In a world where competitive advantage is fleeting, the lifecycle of any product or service is limited. Delays in implementation result in lost revenue that can never be made up. Delays don’t merely push revenue further into the future – in fact they limit it substantially. This may happen for two reasons. First, products have an end-of-life (think of it as a “shelf date”) that is independent of when they get to market. Inevitably a more competitive product or substitute will enter the market. Second, and even more drastically, earlier entry of a competitor or substitute may lead to loss of “first mover advantage” and you may never recover from that. In either case, a delivery delay will decrease the amount of time that a product or service delivers value – even while the cost remains the same or higher. The business case goes out the window.
There is much that strategists can learn from the prioritization practices employed by agile software product developers. One popular, and powerful, method is called “Weighted Shortest Job First.”
In WSJF, the first factor to consider is the Cost of Delay. This can include estimated revenue impacts, penalties for late entry, or perpetuation of known risks. The second factor is Duration – how long will it take to get the strategic initiative done?
The rules are simple. When the Cost of Delay of two initiatives is equal, do the shortest job first. When the Duration is equal, do the initiative with the highest Cost of Delay first. Otherwise, prioritize based on Weighted Shortest Job First, which is calculated as Cost of Delay divided by Duration.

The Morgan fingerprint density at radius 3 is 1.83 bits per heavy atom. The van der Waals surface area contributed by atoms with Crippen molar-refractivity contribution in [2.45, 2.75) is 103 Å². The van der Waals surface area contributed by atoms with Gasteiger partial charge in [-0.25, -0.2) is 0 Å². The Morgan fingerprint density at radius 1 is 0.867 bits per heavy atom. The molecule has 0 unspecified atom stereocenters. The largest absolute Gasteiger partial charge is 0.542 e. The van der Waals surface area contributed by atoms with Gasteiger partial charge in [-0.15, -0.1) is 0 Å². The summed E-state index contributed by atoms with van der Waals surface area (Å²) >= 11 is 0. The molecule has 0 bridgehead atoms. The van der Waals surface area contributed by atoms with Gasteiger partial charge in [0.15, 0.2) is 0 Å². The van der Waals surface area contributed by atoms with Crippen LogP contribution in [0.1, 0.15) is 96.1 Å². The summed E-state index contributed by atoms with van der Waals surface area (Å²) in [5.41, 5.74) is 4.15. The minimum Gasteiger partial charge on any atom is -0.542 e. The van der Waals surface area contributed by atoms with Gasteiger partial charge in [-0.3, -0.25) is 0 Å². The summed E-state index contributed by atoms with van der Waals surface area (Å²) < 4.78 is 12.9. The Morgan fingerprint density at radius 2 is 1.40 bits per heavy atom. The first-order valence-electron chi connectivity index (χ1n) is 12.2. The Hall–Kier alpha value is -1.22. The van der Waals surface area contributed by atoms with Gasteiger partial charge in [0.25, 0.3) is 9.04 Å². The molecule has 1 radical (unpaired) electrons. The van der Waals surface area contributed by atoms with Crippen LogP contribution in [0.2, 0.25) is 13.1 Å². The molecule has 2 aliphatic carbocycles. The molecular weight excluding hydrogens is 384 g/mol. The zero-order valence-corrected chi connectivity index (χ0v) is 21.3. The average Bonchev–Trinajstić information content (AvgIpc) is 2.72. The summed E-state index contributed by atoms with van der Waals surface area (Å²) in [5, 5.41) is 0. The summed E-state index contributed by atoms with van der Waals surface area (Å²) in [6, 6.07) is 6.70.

That’s the analytical part. But how to make it work?
In order to minimize time to market, often measured as “Concept to Cash,” it’s critical to build the capacity for fast, high-quality workflow. Many organizations get this all wrong. They measure individual utilization as a proxy for productivity. In my years as a consultant with a couple of the large firms, the timesheet reigned supreme. Depending on your level, you were expected to bill anywhere from 60% to 100% of your time to client projects. Getting our timesheets right made the bean counters happy, but contributed nothing to understanding how a consulting team could provide value to the client in the shortest possible amount of time.
The fact is, most work is accomplished by teams, often in a value chain that involves other teams. What we should be measuring is how fast value is created for a customer at the end of that value chain. The principles are the same, regardless of whether you work in software or some other function.
- Cross functional teams with clear authority to get the job done reduce communication errors and decision delays.
- Transparent objectives, desired results, and progress updates improve communication and innovation.
- Small batches of work move through to completion faster than big ones, and generate faster feedback for course correction.